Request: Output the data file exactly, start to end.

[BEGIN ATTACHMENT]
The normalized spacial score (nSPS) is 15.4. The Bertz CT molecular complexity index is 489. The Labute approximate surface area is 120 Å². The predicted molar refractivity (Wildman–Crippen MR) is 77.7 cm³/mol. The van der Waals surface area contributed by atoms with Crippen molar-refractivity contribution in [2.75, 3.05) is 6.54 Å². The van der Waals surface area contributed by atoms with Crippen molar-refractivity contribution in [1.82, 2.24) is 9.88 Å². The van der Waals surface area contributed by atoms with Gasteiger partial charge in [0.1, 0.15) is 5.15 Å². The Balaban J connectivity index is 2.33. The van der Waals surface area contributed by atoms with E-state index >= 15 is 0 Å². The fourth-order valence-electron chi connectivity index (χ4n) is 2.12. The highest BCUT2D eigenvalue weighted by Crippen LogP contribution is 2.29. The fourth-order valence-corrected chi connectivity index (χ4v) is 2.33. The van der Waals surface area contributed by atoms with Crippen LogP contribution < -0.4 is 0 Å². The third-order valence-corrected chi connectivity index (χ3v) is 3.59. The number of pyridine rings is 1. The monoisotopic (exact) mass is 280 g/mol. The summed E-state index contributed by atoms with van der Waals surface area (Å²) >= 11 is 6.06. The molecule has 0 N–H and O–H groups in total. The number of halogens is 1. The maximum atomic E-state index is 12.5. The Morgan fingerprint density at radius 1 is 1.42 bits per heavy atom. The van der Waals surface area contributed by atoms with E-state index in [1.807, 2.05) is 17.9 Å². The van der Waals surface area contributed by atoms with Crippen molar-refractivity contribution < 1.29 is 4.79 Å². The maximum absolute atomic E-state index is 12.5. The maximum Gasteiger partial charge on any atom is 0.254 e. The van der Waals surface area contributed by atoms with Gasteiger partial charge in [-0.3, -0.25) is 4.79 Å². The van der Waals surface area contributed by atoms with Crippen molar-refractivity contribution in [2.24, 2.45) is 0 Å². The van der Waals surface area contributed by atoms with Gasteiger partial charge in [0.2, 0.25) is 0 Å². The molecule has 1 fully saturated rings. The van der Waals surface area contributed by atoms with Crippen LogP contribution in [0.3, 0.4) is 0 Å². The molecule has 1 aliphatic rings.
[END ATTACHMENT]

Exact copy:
The normalized spacial score (nSPS) is 15.4. The Bertz CT molecular complexity index is 489. The Labute approximate surface area is 120 Å². The predicted molar refractivity (Wildman–Crippen MR) is 77.7 cm³/mol. The van der Waals surface area contributed by atoms with Crippen molar-refractivity contribution in [2.75, 3.05) is 6.54 Å². The van der Waals surface area contributed by atoms with Crippen molar-refractivity contribution in [1.82, 2.24) is 9.88 Å². The van der Waals surface area contributed by atoms with Gasteiger partial charge in [0.1, 0.15) is 5.15 Å². The Balaban J connectivity index is 2.33. The van der Waals surface area contributed by atoms with E-state index >= 15 is 0 Å². The fourth-order valence-electron chi connectivity index (χ4n) is 2.12. The highest BCUT2D eigenvalue weighted by Crippen LogP contribution is 2.29. The fourth-order valence-corrected chi connectivity index (χ4v) is 2.33. The van der Waals surface area contributed by atoms with Crippen LogP contribution < -0.4 is 0 Å². The third-order valence-corrected chi connectivity index (χ3v) is 3.59. The number of pyridine rings is 1. The monoisotopic (exact) mass is 280 g/mol. The summed E-state index contributed by atoms with van der Waals surface area (Å²) >= 11 is 6.06. The molecule has 0 N–H and O–H groups in total. The number of halogens is 1. The maximum atomic E-state index is 12.5. The Morgan fingerprint density at radius 1 is 1.42 bits per heavy atom. The van der Waals surface area contributed by atoms with E-state index in [1.807, 2.05) is 17.9 Å². The van der Waals surface area contributed by atoms with Crippen molar-refractivity contribution < 1.29 is 4.79 Å². The maximum absolute atomic E-state index is 12.5. The maximum Gasteiger partial charge on any atom is 0.254 e. The van der Waals surface area contributed by atoms with Gasteiger partial charge in [-0.3, -0.25) is 4.79 Å². The van der Waals surface area contributed by atoms with Crippen molar-refractivity contribution in [2.24, 2.45) is 0 Å². The van der Waals surface area contributed by atoms with Gasteiger partial charge in [0.2, 0.25) is 0 Å². The molecule has 1 fully saturated rings. The van der Waals surface area contributed by atoms with Crippen LogP contribution in [0.3, 0.4) is 0 Å². The molecule has 1 aliphatic rings.